Better cheating through chemistry.

I'm sure everyone's heard about the melamine scandal in China right now. At first, milk, then eggs, and now it seems to be in livestock feed, as well. I wondered, though: what is melamine, and why is it added? To increase the amount of protein reported, apparently. Ah, so it's a protein substitute?

Not quite. You see, the way many labs test for protein is to look for the total amount of nitrogen. Almost any type of nitrogen.

Now, behold the chemical structure of melamine.

This may be a bit gauche of me, but I find that vastly amusing. It's like Homer Simpson is running the feed lot:

"Dad, marbles won't work. The food inspectors test for nitrogen."

"Nitrogen, eh?" (dials up chemical company) Y'ello. I'm looking to purchase (reads notes) ... nitrogen."

"Certainly, sir. What sort?"

"Um... nitrogen."



"... all right. You mean, something with a lot of nitrogen?"

"...Yes. As much nitrogen as possible per... chemical."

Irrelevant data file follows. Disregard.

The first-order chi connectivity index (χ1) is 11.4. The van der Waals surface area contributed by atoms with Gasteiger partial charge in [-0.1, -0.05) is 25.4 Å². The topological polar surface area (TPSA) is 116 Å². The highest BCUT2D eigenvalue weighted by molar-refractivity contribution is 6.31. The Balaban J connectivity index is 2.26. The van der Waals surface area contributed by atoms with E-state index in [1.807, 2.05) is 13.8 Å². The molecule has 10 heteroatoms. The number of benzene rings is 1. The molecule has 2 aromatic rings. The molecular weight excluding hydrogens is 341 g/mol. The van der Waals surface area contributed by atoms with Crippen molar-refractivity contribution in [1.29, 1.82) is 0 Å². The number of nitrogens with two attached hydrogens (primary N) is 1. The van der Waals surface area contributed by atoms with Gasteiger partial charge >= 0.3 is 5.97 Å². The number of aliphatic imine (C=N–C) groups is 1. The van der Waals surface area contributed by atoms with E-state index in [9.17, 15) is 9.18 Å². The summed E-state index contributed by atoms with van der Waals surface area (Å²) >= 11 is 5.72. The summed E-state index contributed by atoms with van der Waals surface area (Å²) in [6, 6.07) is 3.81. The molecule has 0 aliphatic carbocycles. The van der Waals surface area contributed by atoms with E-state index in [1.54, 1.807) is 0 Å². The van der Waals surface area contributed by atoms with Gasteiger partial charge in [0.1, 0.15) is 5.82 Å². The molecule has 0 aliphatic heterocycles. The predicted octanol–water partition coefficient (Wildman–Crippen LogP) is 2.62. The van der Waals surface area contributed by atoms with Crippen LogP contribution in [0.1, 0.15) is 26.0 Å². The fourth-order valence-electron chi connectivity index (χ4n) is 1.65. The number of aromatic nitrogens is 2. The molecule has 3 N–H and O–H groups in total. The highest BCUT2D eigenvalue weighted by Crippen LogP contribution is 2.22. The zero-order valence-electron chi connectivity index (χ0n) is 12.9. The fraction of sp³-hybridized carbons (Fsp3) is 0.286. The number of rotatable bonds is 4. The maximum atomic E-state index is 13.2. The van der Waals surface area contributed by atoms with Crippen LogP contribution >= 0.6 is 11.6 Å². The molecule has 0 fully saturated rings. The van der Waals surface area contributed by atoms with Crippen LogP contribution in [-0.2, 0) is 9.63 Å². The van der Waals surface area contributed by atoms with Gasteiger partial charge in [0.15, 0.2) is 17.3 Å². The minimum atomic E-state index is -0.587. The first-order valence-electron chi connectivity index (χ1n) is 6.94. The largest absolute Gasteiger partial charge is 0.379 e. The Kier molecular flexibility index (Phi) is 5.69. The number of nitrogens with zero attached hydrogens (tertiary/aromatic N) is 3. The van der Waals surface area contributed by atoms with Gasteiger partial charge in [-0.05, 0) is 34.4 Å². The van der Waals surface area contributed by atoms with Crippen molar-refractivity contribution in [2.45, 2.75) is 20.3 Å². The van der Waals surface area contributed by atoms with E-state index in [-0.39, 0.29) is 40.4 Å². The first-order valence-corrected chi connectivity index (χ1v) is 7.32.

"Hm. Well, how about melamine?"

"Does it have nitrogen?"

"Oh, yeah, plenty."

"Excellent. I'll take your melamine."

"But, sir! We have over 20,000 tonnes of it... hey, he hung up already."

And so was born a worldwide product recall, as people poured an industrial byproduct into their food, in order to inflate the quantity of their product in a market that only knows how to buy in bulk.


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Canadian explorer. Chemist by training, biologist by nature. Long-time supporter and participant in National Novel Writing Month. Known as "Aquadeo" in most Internet circles. Also known as "that guy with the pants" to people who have seen me in certain pants.